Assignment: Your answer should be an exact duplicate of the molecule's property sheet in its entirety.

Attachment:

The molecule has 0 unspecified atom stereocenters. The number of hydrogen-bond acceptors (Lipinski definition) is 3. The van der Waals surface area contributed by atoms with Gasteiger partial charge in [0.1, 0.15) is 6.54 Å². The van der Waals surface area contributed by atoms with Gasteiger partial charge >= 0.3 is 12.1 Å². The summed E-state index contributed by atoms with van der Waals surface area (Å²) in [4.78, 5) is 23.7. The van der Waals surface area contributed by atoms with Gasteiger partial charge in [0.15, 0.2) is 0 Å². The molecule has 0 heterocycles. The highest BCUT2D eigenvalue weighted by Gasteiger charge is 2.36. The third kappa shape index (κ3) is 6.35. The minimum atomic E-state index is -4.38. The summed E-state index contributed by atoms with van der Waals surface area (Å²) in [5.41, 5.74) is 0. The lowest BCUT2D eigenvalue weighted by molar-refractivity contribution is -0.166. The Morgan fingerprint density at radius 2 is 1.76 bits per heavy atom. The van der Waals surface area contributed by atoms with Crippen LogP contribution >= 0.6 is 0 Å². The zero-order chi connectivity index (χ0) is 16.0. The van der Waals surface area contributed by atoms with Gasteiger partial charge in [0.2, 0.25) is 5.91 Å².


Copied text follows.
The molecule has 0 unspecified atom stereocenters. The number of hydrogen-bond acceptors (Lipinski definition) is 3. The van der Waals surface area contributed by atoms with Gasteiger partial charge in [0.1, 0.15) is 6.54 Å². The van der Waals surface area contributed by atoms with Gasteiger partial charge >= 0.3 is 12.1 Å². The summed E-state index contributed by atoms with van der Waals surface area (Å²) in [4.78, 5) is 23.7. The van der Waals surface area contributed by atoms with Gasteiger partial charge in [0.15, 0.2) is 0 Å². The molecule has 0 heterocycles. The highest BCUT2D eigenvalue weighted by Gasteiger charge is 2.36. The third kappa shape index (κ3) is 6.35. The minimum atomic E-state index is -4.38. The summed E-state index contributed by atoms with van der Waals surface area (Å²) in [5.41, 5.74) is 0. The lowest BCUT2D eigenvalue weighted by molar-refractivity contribution is -0.166. The Morgan fingerprint density at radius 2 is 1.76 bits per heavy atom. The van der Waals surface area contributed by atoms with Crippen LogP contribution >= 0.6 is 0 Å². The zero-order chi connectivity index (χ0) is 16.0. The van der Waals surface area contributed by atoms with Gasteiger partial charge in [0.2, 0.25) is 5.91 Å².